Reyes v. State
In 2003, Jeanette Reyes pleaded guilty to a charge of possession with intent to distribute cocaine. At the time, Ms. Reyes’ attorney advised her that the plea deal would have no immigration consequences, and she pleaded guilty based on that knowledge. When she pleaded guilty, she was also incorrectly informed that the advisory sentence she would receive would be between probation and 12 months imprisonment and that the maximum she faced was five years. During the sentencing, this error was realized, and the applicable range was six months to three years imprisonment. The maximum sentence she faced was 20 years. The error was made because the sentencing range was initially calculated as if Ms. Reyes was in possession of marijuana, and not cocaine.
When Ms. Reyes applied for U.S. citizenship in 2019, she was informed by U.S. Customs and Immigration Services that her 2003 conviction was an aggravated felony under federal law, and that she was therefore ineligible to ever become a U.S. citizen.
Ms. Reyes then filed a petition for writ of error coram nobis, which is a way of asking a court to correct a factual or legal error that affects the validity of the conviction. Ms. Reyes’ theory was that her 2003 guilty plea was made in violation of Maryland Rule 2-242(c), which requires a criminal defendant to understand the consequences of a guilty plea.
The trial court denied Ms. Reyes’ petition for coram nobis relief, based on a case called Coleman v. State. In Coleman, the Court of Special Appeals affirmed the denial of coram nobis relief because (1) the sentence Coleman received was well below the statutory maximum, (2) Coleman failed to directly appeal the sentence, and (3) and Coleman had waited 12 years since conviction and her coram nobis petition. The trial court found that the same circumstances in Coleman were present here, and denied Ms. Reyes relief. The Maryland Court of Special Appeals disagreed and found that the facts were sufficiently different to merit a different result.
The Court of Special Appeals also found that the critical inquiry is not the circumstances of when coram nobis relief was sought, whether there was a direct appeal, or whether the sentence was below the statutory maximum. Instead, the dispositive inquiry is whether a criminal defendant had actual knowledge of the maximum sentence they faced. The factors identified in Coleman were relevant, but not dispositive. The Maryland Court of Special Appeals also held that the fact a defendant knew of the maximum sentence at the sentencing hearing has no bearing on whether they had that knowledge when they pleaded guilty.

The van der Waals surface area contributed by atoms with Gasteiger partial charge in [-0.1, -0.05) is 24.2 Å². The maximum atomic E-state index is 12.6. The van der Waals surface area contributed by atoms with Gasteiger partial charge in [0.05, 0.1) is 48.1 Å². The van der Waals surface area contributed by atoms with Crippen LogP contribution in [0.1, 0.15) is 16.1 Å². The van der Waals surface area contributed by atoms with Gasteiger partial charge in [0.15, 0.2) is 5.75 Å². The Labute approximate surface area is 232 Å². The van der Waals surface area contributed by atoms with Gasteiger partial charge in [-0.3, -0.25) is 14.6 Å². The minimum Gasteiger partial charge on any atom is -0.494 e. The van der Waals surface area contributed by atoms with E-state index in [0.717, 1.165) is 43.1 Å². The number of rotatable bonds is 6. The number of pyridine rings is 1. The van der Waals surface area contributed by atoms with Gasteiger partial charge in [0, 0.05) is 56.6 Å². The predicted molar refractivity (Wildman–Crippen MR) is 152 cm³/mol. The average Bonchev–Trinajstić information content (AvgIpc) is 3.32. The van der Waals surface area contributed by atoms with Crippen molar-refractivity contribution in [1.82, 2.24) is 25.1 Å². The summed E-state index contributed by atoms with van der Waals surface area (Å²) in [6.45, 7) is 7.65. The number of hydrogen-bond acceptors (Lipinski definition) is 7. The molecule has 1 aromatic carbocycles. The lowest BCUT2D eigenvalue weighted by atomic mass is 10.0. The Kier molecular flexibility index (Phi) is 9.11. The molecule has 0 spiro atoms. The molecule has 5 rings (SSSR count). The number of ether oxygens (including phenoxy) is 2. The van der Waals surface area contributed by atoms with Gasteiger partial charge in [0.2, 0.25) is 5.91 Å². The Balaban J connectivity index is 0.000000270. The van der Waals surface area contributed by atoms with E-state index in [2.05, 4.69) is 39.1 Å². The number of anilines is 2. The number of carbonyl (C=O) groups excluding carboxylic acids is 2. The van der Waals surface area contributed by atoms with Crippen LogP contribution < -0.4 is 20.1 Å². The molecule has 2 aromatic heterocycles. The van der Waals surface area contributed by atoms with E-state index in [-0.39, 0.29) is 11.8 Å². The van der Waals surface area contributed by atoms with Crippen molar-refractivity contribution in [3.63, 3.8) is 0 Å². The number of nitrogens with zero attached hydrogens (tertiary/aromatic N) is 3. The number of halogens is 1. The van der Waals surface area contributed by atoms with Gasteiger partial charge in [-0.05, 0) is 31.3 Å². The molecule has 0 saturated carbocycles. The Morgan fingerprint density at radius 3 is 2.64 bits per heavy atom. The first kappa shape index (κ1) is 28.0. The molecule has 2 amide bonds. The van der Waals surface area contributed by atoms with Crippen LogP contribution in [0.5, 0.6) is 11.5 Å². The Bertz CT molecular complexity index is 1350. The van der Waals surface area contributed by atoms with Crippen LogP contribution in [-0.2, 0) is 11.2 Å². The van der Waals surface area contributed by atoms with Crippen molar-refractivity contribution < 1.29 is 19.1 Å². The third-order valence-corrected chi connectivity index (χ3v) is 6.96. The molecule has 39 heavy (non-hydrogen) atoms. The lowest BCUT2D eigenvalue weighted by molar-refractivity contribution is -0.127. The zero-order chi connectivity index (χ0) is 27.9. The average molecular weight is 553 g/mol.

Linton v. Access Funding LLC
The Plaintiffs here are approximately 100 persons who voluntarily signed agreements to sell their structured settlements from lead paint exposure claims to Access Funding, in exchange for lump sum payments. The suit alleged negligence, misrepresentation, fraud, and conspiracy. The agreements with Access Funding contained an arbitration clause. On that basis, Access Funding filed a petition to compel arbitration.
Under the Maryland Structured Settlement Protection Act, a structured settlement transfer must be approved by a court, and the court must find that the transferor received independent professional advice as to the legal and financial implications of the transfer agreement. The means by which Access Funding secured court approval is central to the case. After the Plaintiffs signed these agreements with Access Funding, Access Funding placed them in touch with an attorney, Charles E. Smith, who signed letters indicating that he had explained to all of the Plaintiffs the legal and financial implications of the transfer and the agreement they had signed. These letters were then submitted to the court by Access so the transfers could be approved. Unbeknownst to the Plaintiffs, Charles E. Smith was affiliated with and received payment from Access, and thus did not provide “independent professional advice” as required by the Maryland Structured Settlement Protection Act.
The Plaintiffs alleged that Access used Mr. Smith to specifically prevent them from fully understanding and appreciating the transfer agreement’s binding arbitration clause.
The Circuit Court for Baltimore City granted Access Funding’s petition to compel arbitration, but did so without specifically addressing the validity, and therefore the existence of the arbitration clause. In essence, the court presumed the validity of the agreement without a real inquiry. Generally, arbitration agreements are presumed to be valid because they are matters of contract.
This was an error, as Judge Nazarian explained for the Maryland Court of Special Appeals in a superb written opinion. The sale of structured settlements, the Court said, are not simply arms-length contractual agreements. Maryland law requires that a court approve the sale of structured settlements. And a court can only do so, under the Maryland Structured Settlement Protection Act, if it finds that the party selling their structured settlement in exchange for a lump sum cash payment received “independent” professional advice. And here, the courts ratification of the transfer agreements was, at least allegedly, fraudulently obtained because the transferors did not receive independent professional advice, as required.
The Court of Special Appeals reversed and directed the Circuit Court to inquire as to the validity of the arbitration agreement, given the circumstances in which it was obtained. Access Funding appealed the decision, and the Court of Special Appeals will consider the case this coming term.